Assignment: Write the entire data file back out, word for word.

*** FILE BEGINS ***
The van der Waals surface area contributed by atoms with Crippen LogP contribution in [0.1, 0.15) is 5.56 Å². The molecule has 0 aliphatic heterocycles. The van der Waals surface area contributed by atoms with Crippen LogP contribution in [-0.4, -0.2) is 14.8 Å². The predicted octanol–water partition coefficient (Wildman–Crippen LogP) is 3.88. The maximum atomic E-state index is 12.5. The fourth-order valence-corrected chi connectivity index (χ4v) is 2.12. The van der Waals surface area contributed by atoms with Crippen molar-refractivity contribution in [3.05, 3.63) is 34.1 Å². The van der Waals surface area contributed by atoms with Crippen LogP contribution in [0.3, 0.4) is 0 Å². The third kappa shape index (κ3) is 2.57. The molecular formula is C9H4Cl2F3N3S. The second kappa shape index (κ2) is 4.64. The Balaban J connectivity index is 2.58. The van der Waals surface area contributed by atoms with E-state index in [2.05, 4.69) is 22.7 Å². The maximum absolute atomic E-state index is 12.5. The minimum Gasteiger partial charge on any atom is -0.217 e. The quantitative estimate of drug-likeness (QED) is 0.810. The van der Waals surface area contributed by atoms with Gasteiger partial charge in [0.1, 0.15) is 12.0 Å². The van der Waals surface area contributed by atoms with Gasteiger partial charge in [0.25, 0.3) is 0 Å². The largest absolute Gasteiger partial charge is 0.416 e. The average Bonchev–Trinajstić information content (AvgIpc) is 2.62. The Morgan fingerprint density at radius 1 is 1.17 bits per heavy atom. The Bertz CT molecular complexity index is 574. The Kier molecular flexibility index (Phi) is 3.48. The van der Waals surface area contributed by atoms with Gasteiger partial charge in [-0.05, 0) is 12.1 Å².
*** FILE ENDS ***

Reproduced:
The van der Waals surface area contributed by atoms with Crippen LogP contribution in [0.1, 0.15) is 5.56 Å². The molecule has 0 aliphatic heterocycles. The van der Waals surface area contributed by atoms with Crippen LogP contribution in [-0.4, -0.2) is 14.8 Å². The predicted octanol–water partition coefficient (Wildman–Crippen LogP) is 3.88. The maximum atomic E-state index is 12.5. The fourth-order valence-corrected chi connectivity index (χ4v) is 2.12. The van der Waals surface area contributed by atoms with Crippen molar-refractivity contribution in [3.05, 3.63) is 34.1 Å². The van der Waals surface area contributed by atoms with Crippen LogP contribution in [0.3, 0.4) is 0 Å². The third kappa shape index (κ3) is 2.57. The molecular formula is C9H4Cl2F3N3S. The second kappa shape index (κ2) is 4.64. The Balaban J connectivity index is 2.58. The van der Waals surface area contributed by atoms with E-state index in [2.05, 4.69) is 22.7 Å². The maximum absolute atomic E-state index is 12.5. The minimum Gasteiger partial charge on any atom is -0.217 e. The quantitative estimate of drug-likeness (QED) is 0.810. The van der Waals surface area contributed by atoms with Gasteiger partial charge in [0.1, 0.15) is 12.0 Å². The van der Waals surface area contributed by atoms with Gasteiger partial charge in [0.25, 0.3) is 0 Å². The largest absolute Gasteiger partial charge is 0.416 e. The average Bonchev–Trinajstić information content (AvgIpc) is 2.62. The Morgan fingerprint density at radius 1 is 1.17 bits per heavy atom. The Bertz CT molecular complexity index is 574. The Kier molecular flexibility index (Phi) is 3.48. The van der Waals surface area contributed by atoms with Gasteiger partial charge in [-0.05, 0) is 12.1 Å².